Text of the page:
Crypto Regulation to be an International Priority says India’s FM<br><br><br>

Crypto Regulation to be an International priority

Crypto Regulation to be an International Priority says India’s FM

Finance Minister of India, Nirmala Sitharaman, pointed out that framing regulations around crypto assets should be an international priority. India will host the annual G-20 summit next year and therefore help shape the agenda. She also called out that in next month’s summit, among others the one big un-finalized “priorities” would be crypto regulation.

She also expressed her concerns over the fraudulent activities relating to the misuse of cryptos such as terror financing and money laundering, and said, “I think the biggest risk for all countries across the board is money laundering aspect and also on the aspect of currency being used for financing terror.”

She further discussed her unease over the related risk of cryptocurrencies and unhosted wallets. While addressing her keynote talk at the ICRIER’s annual event at the next G-20 Conference, she opined, “No one single country can succeed individually, being in a silo, trying to regulate the crypto assets.” 

Sitharaman said, “I know work has been done by FSB, OECD, IMF, and also the Bank of International Settlements (BIS). So we will have to bring all of them together and then put it on the table for the members to have a meaningful conversation on it.”

India’s Finance Minister also informed that India is yet to set crypto-specific legislation as “we need to have all the members of the G-20 first of all to come on board to see how best it can be done.”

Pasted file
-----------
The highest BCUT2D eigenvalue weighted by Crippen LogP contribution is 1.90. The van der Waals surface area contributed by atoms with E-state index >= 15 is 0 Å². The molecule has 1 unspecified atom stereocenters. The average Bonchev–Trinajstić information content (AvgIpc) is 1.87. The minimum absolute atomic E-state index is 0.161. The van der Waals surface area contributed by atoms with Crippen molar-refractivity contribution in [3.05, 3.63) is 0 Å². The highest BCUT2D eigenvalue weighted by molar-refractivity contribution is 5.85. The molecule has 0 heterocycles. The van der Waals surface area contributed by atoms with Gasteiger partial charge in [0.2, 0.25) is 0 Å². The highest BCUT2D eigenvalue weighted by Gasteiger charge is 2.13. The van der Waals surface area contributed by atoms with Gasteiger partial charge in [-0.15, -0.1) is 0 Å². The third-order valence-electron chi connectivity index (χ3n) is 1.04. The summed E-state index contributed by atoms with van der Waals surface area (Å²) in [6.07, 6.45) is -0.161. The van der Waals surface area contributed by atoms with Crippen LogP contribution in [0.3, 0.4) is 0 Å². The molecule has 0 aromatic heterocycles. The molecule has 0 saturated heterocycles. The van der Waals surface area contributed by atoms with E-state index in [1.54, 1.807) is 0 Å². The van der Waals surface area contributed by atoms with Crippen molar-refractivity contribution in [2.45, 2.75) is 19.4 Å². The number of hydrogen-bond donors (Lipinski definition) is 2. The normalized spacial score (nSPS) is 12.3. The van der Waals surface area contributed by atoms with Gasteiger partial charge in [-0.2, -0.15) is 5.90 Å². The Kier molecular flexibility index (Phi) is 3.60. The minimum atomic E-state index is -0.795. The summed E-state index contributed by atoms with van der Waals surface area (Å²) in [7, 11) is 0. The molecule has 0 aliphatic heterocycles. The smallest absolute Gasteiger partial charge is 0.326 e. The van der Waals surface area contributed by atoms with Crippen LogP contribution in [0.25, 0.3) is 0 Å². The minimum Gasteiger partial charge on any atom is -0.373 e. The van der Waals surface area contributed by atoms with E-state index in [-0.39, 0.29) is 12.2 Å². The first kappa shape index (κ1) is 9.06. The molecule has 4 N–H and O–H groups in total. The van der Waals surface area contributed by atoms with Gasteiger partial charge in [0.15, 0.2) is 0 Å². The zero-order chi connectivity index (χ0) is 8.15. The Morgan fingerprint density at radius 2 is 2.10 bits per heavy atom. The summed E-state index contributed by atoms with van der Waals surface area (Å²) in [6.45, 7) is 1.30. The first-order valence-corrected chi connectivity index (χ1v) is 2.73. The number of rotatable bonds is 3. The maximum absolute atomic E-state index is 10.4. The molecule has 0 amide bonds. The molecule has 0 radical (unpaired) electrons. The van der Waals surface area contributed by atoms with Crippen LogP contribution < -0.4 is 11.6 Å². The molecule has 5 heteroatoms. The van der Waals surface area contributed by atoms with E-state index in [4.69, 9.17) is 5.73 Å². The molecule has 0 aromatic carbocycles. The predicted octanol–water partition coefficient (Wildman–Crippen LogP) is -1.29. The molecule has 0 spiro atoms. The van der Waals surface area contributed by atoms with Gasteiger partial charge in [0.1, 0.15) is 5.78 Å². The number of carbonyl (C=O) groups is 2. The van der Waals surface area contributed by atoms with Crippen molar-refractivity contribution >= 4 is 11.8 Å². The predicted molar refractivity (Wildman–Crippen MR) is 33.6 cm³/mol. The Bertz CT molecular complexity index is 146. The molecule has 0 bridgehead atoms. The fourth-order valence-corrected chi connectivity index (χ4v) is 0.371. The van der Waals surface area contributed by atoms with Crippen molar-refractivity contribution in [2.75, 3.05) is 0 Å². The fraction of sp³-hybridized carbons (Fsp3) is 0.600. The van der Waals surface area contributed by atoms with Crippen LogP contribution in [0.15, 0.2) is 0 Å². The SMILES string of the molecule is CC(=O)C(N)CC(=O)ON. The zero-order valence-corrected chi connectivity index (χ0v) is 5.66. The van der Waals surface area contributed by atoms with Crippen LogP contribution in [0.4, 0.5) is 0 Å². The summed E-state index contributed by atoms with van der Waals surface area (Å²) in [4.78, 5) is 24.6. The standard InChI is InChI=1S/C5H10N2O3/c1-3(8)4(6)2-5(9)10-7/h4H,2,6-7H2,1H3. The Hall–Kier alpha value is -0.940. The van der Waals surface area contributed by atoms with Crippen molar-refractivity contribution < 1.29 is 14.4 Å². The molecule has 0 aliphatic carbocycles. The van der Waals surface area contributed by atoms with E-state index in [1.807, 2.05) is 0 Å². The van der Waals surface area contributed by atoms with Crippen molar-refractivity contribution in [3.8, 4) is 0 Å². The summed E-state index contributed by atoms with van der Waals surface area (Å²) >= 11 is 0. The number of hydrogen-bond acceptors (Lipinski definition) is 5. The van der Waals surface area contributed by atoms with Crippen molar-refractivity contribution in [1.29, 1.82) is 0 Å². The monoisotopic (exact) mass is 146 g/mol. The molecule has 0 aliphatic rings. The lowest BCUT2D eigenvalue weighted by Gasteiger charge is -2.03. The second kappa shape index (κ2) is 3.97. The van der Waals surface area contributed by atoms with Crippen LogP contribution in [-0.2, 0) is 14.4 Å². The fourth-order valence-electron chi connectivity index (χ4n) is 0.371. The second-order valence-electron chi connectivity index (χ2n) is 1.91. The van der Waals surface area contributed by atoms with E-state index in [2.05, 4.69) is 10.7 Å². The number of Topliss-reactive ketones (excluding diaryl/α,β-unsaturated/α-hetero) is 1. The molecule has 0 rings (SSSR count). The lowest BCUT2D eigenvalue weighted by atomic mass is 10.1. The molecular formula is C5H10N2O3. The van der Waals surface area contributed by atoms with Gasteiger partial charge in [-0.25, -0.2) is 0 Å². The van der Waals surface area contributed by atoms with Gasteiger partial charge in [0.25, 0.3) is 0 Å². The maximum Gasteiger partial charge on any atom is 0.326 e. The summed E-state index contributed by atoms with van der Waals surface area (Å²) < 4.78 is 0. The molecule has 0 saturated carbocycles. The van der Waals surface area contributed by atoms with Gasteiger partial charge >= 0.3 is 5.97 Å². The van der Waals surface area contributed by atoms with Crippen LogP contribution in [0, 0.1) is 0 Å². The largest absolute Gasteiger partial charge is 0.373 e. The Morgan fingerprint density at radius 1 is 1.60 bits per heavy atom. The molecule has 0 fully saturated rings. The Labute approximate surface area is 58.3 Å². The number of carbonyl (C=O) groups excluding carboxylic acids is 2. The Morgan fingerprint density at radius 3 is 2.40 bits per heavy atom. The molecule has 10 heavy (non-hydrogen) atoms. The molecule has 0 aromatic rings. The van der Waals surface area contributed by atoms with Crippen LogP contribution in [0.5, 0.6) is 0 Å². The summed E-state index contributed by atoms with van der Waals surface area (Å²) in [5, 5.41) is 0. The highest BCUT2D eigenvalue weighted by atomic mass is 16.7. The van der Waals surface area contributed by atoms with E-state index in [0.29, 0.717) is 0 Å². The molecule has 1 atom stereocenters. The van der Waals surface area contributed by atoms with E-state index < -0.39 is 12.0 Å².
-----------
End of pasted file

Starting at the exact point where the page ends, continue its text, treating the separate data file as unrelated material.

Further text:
India’s chief economic adviser, V. Anantha Nageswaran, backend Sitharaman’s stance in the same conference by saying that by recognizing “consensus-based solutions for accelerating the scale and scope of the response of the global community to many transboundary challenges such as regulation of virtual assets” would be the third priority of India’s G-20 Presidency.

On Oct 10, in a response to the G-20 request to develop a framework, the Organization for Economic Co-operation and Development (OECD) presented the Crypto-Asset Reporting Framework (CARF). The framework aimed to exchange information relating to crypto assets between countries.

The next day, on Oct 11, for international crypto asset regulation activities, the Financial Stability Board (FSB), supported by the G20, released its first proposed framework for the global community.

Only after two days, on October 13, the Finance Minister met Secretary-General, OECD, Mathias Cormann, to discuss the matters around the International Monetary Fund (IMF) – World Bank annual meeting. In terms of crypto regulation, the meeting was seen as a step in the right direction.

Sitharam made her stance clear by calling crypto an asset and by not considering them as currency, this is in the hands of the country’s central bank, the Reserve Bank of India to decide.

She further acknowledged that crypto as an asset is “in the national interest because you don’t know what the trail leads you to. Is it drug funding? Is it terror funding? Or is it just gaming the system and so on?”